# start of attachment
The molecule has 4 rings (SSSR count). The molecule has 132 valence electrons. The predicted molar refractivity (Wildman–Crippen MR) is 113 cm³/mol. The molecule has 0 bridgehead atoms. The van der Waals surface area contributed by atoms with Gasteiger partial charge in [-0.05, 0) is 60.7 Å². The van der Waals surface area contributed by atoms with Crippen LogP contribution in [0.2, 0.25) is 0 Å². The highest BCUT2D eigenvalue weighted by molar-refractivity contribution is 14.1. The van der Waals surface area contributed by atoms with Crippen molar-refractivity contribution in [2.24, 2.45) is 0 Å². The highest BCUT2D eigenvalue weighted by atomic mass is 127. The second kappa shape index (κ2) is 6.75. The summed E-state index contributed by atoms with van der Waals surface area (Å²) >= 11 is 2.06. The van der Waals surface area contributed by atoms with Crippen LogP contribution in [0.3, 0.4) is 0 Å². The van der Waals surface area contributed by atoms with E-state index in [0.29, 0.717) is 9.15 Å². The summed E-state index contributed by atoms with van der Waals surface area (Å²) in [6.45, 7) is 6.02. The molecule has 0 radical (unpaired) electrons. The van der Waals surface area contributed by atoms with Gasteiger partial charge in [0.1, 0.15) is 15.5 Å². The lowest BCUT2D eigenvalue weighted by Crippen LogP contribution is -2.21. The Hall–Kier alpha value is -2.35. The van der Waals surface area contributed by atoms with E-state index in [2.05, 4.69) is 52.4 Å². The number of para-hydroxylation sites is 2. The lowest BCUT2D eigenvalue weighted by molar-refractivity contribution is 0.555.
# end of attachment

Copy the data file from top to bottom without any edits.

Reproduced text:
The molecule has 4 rings (SSSR count). The molecule has 132 valence electrons. The predicted molar refractivity (Wildman–Crippen MR) is 113 cm³/mol. The molecule has 0 bridgehead atoms. The van der Waals surface area contributed by atoms with Gasteiger partial charge in [-0.05, 0) is 60.7 Å². The van der Waals surface area contributed by atoms with Crippen LogP contribution in [0.2, 0.25) is 0 Å². The highest BCUT2D eigenvalue weighted by molar-refractivity contribution is 14.1. The van der Waals surface area contributed by atoms with Crippen molar-refractivity contribution in [2.24, 2.45) is 0 Å². The highest BCUT2D eigenvalue weighted by atomic mass is 127. The second kappa shape index (κ2) is 6.75. The summed E-state index contributed by atoms with van der Waals surface area (Å²) >= 11 is 2.06. The van der Waals surface area contributed by atoms with Crippen LogP contribution in [0.3, 0.4) is 0 Å². The van der Waals surface area contributed by atoms with E-state index in [0.29, 0.717) is 9.15 Å². The summed E-state index contributed by atoms with van der Waals surface area (Å²) in [6.45, 7) is 6.02. The molecule has 0 radical (unpaired) electrons. The van der Waals surface area contributed by atoms with Gasteiger partial charge in [0.1, 0.15) is 15.5 Å². The lowest BCUT2D eigenvalue weighted by Crippen LogP contribution is -2.21. The Hall–Kier alpha value is -2.35. The van der Waals surface area contributed by atoms with E-state index in [2.05, 4.69) is 52.4 Å². The number of para-hydroxylation sites is 2. The lowest BCUT2D eigenvalue weighted by molar-refractivity contribution is 0.555.